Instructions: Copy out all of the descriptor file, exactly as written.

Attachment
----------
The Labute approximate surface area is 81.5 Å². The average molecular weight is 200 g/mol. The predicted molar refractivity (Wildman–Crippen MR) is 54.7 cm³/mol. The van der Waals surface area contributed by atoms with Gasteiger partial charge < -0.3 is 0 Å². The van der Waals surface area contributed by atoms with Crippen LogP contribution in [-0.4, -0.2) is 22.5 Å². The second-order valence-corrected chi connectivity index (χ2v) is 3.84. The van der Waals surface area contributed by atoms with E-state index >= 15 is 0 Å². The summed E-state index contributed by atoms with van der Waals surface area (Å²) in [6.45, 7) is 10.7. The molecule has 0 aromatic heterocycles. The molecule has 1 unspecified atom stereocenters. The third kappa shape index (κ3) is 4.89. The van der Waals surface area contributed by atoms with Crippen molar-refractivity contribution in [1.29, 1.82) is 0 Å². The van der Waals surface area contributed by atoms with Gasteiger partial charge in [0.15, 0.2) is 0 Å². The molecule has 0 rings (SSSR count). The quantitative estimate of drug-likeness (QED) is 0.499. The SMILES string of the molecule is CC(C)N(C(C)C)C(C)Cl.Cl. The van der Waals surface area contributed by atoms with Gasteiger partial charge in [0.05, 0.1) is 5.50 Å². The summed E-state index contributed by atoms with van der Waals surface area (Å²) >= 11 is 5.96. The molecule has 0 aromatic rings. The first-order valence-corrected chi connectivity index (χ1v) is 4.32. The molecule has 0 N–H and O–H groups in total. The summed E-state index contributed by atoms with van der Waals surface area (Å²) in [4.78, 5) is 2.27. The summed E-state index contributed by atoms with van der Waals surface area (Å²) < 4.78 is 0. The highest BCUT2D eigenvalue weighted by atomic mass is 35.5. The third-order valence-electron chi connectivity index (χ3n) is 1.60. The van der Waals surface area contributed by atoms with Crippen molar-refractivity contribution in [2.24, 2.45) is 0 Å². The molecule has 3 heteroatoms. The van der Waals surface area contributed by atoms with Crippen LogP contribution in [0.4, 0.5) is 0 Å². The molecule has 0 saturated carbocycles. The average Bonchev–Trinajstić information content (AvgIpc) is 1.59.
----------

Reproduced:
The Labute approximate surface area is 81.5 Å². The average molecular weight is 200 g/mol. The predicted molar refractivity (Wildman–Crippen MR) is 54.7 cm³/mol. The van der Waals surface area contributed by atoms with Gasteiger partial charge < -0.3 is 0 Å². The van der Waals surface area contributed by atoms with Crippen LogP contribution in [-0.4, -0.2) is 22.5 Å². The second-order valence-corrected chi connectivity index (χ2v) is 3.84. The van der Waals surface area contributed by atoms with E-state index >= 15 is 0 Å². The summed E-state index contributed by atoms with van der Waals surface area (Å²) in [6.45, 7) is 10.7. The molecule has 0 aromatic heterocycles. The molecule has 1 unspecified atom stereocenters. The third kappa shape index (κ3) is 4.89. The van der Waals surface area contributed by atoms with Crippen molar-refractivity contribution in [1.29, 1.82) is 0 Å². The van der Waals surface area contributed by atoms with Gasteiger partial charge in [0.15, 0.2) is 0 Å². The molecule has 0 rings (SSSR count). The quantitative estimate of drug-likeness (QED) is 0.499. The SMILES string of the molecule is CC(C)N(C(C)C)C(C)Cl.Cl. The van der Waals surface area contributed by atoms with Gasteiger partial charge in [0.05, 0.1) is 5.50 Å². The summed E-state index contributed by atoms with van der Waals surface area (Å²) >= 11 is 5.96. The molecule has 0 aromatic rings. The first-order valence-corrected chi connectivity index (χ1v) is 4.32. The molecule has 0 N–H and O–H groups in total. The summed E-state index contributed by atoms with van der Waals surface area (Å²) in [4.78, 5) is 2.27. The summed E-state index contributed by atoms with van der Waals surface area (Å²) < 4.78 is 0. The highest BCUT2D eigenvalue weighted by atomic mass is 35.5. The third-order valence-electron chi connectivity index (χ3n) is 1.60. The van der Waals surface area contributed by atoms with Crippen molar-refractivity contribution in [2.24, 2.45) is 0 Å². The molecule has 3 heteroatoms. The van der Waals surface area contributed by atoms with Crippen LogP contribution in [0.4, 0.5) is 0 Å². The molecule has 0 saturated carbocycles. The average Bonchev–Trinajstić information content (AvgIpc) is 1.59.